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Muscle biopsy

Definition

A muscle biopsy is the removal of a small piece of muscle tissue for examination.

Alternative Names

Biopsy - muscle

How the test is performed

This procedure is usually done while you are awake. The health care provider will apply a numbing medicine (local anesthesia) to the biopsy area.

There are two types of muscle biopsy:

A needle biopsy involves inserting a needle into the muscle. When the needle is removed, a small piece of tissue remains in the needle. The tissue is sent to a laboratory for examination. More than one needle stick may be needed to get a large enough sample.

An open biopsy involves making a small cut in the skin and into the muscle. The muscle tissue is then removed.

How to prepare for the test

No special preparation is usually needed.

How the test will feel

During the biopsy, there is usually minimal or no discomfort. You may feel some pressure or "tugging" sensations.

The anesthetic may burn or sting when injected (before the area becomes numb). After the anesthetic wears off, the area may be sore for about a week.

Why the test is performed

A muscle biopsy may be done to identify or detect:

A muscle biopsy may be also be done to tell the difference between nerve and muscle disorders.

A muscle that has recently been injured, such as by an EMG needle, or is affected by a pre-existing condition, such as nerve compression, is not a good choice for a biopsy.

Normal Values

A normal result means there is normal muscle and related tissue anatomy. There are no abnormalities seen when the tissue sample is stained and examined under a microscope.

What abnormal results mean

A muscle biopsy can help diagnose the following conditions:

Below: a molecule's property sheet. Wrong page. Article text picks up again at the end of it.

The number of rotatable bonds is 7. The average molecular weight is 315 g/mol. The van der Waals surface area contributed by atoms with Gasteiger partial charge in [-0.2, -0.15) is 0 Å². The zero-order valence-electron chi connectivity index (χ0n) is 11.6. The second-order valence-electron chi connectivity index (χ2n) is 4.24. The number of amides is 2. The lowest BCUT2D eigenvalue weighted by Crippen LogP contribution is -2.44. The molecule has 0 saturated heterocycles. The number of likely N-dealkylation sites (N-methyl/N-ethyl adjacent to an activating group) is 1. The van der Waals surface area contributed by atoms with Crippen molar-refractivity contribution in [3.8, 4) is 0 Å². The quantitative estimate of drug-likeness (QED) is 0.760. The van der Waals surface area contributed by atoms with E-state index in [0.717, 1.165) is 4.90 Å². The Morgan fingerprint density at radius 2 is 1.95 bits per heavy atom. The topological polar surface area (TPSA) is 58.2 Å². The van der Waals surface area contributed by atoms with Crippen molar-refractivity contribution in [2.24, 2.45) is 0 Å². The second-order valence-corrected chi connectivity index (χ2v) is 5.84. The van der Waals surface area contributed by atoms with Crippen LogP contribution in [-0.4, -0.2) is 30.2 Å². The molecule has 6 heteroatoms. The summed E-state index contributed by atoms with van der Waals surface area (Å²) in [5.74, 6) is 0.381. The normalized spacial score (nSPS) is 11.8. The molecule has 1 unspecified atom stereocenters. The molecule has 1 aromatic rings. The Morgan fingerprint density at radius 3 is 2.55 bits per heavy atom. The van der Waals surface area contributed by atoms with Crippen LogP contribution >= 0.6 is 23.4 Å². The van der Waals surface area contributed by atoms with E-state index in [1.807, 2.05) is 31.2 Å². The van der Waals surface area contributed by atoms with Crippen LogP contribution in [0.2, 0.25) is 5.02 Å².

Additional conditions under which the test may be performed include:

What the risks are

The risks are small, but may include:

  • Bleeding
  • Bruising
  • Damage to the muscle tissue or other tissues in the area (very rare)
  • Infection (a slight risk any time the skin is broken)

Special considerations

References

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    Review Date: 9/16/2010

    Review By: Dennis Ogiela, MD, Orthopedic Surgeon, Danbury Hospital, Danbury, CT. Review provided by VeriMed Healthcare Network. Also reviewed by David Zieve, MD, MHA, Medical Director, A.D.A.M., Inc.

    The information provided herein should not be used during any medical emergency or for the diagnosis or treatment of any medical condition. A licensed medical professional should be consulted for diagnosis and treatment of any and all medical conditions. Call 911 for all medical emergencies. Links to other sites are provided for information only -- they do not constitute endorsements of those other sites. © 1997- 2010 A.D.A.M., Inc. Any duplication or distribution of the information contained herein is strictly prohibited.

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